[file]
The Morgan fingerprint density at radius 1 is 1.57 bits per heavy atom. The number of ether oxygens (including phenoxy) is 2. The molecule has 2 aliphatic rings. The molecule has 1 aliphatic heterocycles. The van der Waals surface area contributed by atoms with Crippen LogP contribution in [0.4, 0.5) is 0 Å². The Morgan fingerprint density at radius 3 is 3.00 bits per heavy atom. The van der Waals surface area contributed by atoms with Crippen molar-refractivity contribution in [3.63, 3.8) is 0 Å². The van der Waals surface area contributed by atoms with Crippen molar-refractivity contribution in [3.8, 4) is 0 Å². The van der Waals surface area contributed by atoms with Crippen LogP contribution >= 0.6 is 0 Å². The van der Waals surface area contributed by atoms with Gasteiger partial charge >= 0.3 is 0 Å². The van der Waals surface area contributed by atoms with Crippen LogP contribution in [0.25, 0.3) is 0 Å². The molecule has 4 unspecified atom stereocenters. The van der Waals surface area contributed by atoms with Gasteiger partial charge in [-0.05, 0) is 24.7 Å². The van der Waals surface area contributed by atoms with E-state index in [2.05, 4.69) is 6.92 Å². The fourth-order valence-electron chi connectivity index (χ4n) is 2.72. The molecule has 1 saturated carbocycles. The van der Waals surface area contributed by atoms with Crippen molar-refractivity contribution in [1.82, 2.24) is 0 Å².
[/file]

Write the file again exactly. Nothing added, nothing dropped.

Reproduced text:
The Morgan fingerprint density at radius 1 is 1.57 bits per heavy atom. The number of ether oxygens (including phenoxy) is 2. The molecule has 2 aliphatic rings. The molecule has 1 aliphatic heterocycles. The van der Waals surface area contributed by atoms with Crippen LogP contribution in [0.4, 0.5) is 0 Å². The Morgan fingerprint density at radius 3 is 3.00 bits per heavy atom. The van der Waals surface area contributed by atoms with Crippen molar-refractivity contribution in [3.63, 3.8) is 0 Å². The van der Waals surface area contributed by atoms with Crippen molar-refractivity contribution in [3.8, 4) is 0 Å². The van der Waals surface area contributed by atoms with Crippen LogP contribution >= 0.6 is 0 Å². The van der Waals surface area contributed by atoms with Gasteiger partial charge >= 0.3 is 0 Å². The van der Waals surface area contributed by atoms with Crippen LogP contribution in [0.25, 0.3) is 0 Å². The molecule has 4 unspecified atom stereocenters. The van der Waals surface area contributed by atoms with Gasteiger partial charge in [-0.05, 0) is 24.7 Å². The van der Waals surface area contributed by atoms with E-state index in [2.05, 4.69) is 6.92 Å². The fourth-order valence-electron chi connectivity index (χ4n) is 2.72. The molecule has 1 saturated carbocycles. The van der Waals surface area contributed by atoms with Crippen molar-refractivity contribution in [1.82, 2.24) is 0 Å².